• Using Call numbers to define LC classes, the greatest ratio of print books purchased were
in the Humanities and Social Sciences, which is as expected from this group of liberal arts
• The relative distribution of purchases across disciplines was very similar for all 5 libraries,
with only Claremont’s Arts collecting being above normal for the set of schools.
•< 5% of books purchased by any given library were purchased by all five libraries
• 40 to 60% of books bought by any given library were not bought by any of the other four
• This indicates, that although the schools are similar in size and demographic and academic
mission, they still collect print books in relatively unique patterns. Obviously with a larger
set of schools included, the uniqueness factor would diminish by some amount, but it is
clear that schools are relatively individualistic in their collection development.
The most important part of the analysis is to compare the library print purchase
patterns to the ebook vendor supplied lists.
* 7 of 10 print books these libraries bought are not available from any ebook aggregator
* These numbers have been confirmed since the presentation using OCLCs xISBN workID
ensure that isbn differences in purchased book format ( e. g. hardback vs paperback) did not
affect ebook availability values
* Numbers presented during the conference were 3- 5% higher, so the effect of format was
Despite significant variation in the sets of print books libraries bought, there is little
variation across libraries in the percentage available as ebooks from any one vendor
In every case the minimum to maximum match rate ( within a column) varied by 2- 8%,
( Standard error less than .02), suggesting that match rates for each aggregator collection did
not vary significantly across libraries
( Click) So overall the average single aggregator march rate varied from 5 to 23%
Turning this analysis around, we compared the collective set of print book purchases from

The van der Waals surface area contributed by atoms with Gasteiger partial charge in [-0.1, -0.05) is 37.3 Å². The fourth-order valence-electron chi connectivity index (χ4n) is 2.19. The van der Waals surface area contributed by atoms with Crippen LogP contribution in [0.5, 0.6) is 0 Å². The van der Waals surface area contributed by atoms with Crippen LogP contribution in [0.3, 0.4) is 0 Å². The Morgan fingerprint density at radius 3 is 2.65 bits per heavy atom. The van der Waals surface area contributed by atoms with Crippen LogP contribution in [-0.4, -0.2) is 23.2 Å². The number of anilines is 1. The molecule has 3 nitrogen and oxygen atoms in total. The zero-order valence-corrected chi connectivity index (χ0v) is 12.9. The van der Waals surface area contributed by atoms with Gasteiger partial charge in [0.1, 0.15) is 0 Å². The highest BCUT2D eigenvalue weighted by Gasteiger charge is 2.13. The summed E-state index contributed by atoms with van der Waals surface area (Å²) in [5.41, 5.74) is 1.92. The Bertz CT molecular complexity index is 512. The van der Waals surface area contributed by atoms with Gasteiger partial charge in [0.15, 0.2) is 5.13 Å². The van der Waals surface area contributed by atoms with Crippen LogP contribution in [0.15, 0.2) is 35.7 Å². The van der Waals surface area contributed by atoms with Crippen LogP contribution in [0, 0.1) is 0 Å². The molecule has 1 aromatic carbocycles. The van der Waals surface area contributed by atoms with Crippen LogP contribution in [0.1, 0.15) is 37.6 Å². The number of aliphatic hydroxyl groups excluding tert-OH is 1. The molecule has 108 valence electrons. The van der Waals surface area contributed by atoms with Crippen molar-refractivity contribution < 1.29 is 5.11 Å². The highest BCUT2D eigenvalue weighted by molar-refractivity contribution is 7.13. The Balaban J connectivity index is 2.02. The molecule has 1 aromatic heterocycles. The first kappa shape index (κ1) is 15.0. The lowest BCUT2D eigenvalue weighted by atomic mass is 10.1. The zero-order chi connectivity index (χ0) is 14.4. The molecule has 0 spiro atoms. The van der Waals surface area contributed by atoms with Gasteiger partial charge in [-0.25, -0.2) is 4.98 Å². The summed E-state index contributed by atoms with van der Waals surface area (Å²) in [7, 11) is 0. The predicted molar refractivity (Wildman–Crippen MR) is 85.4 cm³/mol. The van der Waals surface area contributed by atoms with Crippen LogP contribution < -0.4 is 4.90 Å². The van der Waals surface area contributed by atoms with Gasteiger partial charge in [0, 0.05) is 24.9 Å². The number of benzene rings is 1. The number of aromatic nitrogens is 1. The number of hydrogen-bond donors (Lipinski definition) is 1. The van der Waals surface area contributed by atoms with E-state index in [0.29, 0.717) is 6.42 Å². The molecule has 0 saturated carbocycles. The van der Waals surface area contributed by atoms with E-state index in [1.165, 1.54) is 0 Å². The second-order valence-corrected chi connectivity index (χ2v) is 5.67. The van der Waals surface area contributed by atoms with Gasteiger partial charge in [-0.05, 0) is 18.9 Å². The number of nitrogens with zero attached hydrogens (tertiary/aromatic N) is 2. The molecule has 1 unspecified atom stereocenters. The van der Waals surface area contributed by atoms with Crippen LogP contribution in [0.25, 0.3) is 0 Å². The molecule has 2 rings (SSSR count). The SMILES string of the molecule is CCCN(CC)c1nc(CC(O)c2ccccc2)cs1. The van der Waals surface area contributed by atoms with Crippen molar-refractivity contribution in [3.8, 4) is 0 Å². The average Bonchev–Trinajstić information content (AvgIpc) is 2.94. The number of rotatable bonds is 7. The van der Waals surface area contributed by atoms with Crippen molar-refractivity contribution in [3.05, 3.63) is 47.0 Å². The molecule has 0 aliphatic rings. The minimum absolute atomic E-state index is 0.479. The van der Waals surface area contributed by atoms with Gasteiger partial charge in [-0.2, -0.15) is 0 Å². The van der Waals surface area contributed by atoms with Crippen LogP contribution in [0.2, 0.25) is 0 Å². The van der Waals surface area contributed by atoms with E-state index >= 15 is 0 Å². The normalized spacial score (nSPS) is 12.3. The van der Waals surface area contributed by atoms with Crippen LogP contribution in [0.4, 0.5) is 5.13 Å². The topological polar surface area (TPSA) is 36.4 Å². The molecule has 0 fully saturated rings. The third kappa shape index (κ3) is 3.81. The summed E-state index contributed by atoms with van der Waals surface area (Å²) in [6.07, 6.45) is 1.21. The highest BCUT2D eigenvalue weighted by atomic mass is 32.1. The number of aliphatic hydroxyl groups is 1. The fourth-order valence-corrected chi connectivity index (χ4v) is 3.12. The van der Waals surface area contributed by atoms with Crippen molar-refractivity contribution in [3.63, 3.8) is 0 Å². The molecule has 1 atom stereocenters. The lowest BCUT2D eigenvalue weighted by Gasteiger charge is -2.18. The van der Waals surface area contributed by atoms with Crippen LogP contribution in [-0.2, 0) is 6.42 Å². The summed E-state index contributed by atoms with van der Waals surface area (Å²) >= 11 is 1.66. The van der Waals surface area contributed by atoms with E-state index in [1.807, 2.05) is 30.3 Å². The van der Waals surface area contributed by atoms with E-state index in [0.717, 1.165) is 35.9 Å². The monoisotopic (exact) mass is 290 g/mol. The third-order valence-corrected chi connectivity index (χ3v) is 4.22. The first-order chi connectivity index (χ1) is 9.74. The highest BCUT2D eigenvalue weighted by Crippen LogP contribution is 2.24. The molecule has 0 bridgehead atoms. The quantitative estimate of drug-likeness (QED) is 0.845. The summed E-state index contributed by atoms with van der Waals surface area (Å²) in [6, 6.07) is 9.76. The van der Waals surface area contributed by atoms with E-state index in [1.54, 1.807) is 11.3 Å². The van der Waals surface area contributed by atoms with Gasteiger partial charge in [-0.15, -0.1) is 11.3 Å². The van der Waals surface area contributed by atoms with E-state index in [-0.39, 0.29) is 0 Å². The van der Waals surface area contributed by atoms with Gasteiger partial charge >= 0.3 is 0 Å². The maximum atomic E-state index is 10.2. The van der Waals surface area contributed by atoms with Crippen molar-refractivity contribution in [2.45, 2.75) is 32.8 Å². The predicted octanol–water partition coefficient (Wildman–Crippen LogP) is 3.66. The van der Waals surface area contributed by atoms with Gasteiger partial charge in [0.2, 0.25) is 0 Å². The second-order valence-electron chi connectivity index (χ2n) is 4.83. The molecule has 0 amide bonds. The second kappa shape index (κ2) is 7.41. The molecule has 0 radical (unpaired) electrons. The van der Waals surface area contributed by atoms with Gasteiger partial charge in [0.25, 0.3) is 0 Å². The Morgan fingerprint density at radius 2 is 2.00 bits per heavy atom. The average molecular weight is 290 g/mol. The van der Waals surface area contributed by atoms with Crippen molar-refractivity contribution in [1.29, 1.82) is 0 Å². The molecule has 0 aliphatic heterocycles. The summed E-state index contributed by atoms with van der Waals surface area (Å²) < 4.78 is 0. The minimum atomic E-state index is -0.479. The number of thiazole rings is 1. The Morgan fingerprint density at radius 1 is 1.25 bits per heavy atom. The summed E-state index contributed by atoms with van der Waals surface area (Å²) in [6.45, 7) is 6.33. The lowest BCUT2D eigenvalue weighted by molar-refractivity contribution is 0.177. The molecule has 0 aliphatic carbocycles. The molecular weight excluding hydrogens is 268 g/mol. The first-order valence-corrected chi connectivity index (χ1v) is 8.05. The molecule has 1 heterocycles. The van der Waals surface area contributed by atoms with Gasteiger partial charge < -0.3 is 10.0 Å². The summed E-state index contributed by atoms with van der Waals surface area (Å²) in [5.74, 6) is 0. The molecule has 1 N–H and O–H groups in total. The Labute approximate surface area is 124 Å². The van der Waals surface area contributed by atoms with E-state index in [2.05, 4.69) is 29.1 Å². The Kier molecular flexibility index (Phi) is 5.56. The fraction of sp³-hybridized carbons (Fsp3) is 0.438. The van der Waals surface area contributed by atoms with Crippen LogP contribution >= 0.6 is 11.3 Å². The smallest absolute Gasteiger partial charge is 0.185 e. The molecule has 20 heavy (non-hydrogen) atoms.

the 5 libraries and matched them to the vendor lists.
Each bar indicates the ratio of books that matched one through all five of the libraries print
Th i t ti d t i t t The interesting data point to note is the long dark blue bar of NetLibraryfor the “ One”
category – indicating that this vendor most often matched the unique material from each of
the libraries, well above any of the other libraries.
In the future, we could use this ratio to assign each vendor a “ uniqueness factor” associated
with their match to the local collection.
We offer an initial observation related to publisher and subject
• On the left are the 12 publishers with the most ebooks that did not match the aggregated
and on the right are the 12 publishers with the most print purchases that were not available
• Publishers on both lists appear in bold, showing that it is common for ebook aggregators to
have SOME, but not all of the books from a particular publisher
• Only 4 of 12 publishers appear on both lists, bringing into question why some of their
books are available as ebooks, but not others which conceivably have some demand in e-format
from the libraries
• 7 of the publishers appearing on the print purchases not available as ebooks list are
University Press publishers ( initalics), indicating that this group may be behind in providing
to their content as aggregator- available ebooks
• This table shows the top 12 LC classes purchased by Claremont
• As expected about ¾ of the books were not available from any aggregator
• There was some variation across these locally popular subject areas:
• With more than average e- available in Economic history, and
• Less than average e- available in the arts and romance literatures
• Further subject analysis would certainly be of interest
• Overall, we found that aggregator title lists are still largely unique
• Library print purchase patterns are still largely unique as well
• Only 30% of print titles are available in the aggregated book marketplace
• Some publisher- type differences may account for the non- match rates, as
evidenced by our large % of non- matches in our university press purchases
“ Quiet challenge” to NetLibrary to expand their use rights to make their extensive
Conclusions– No possibility of duplicating our current print monograph print
profiles in the ebook world
Any questions, thoughts, or reasons to call us crazy?
© Jason Priceand John McDonald
Contact us: Jason. price@ libraries. claremont. edu and
John. mcdonald@ libraries. claremont. edu
What about the Google Books Settlement announcement?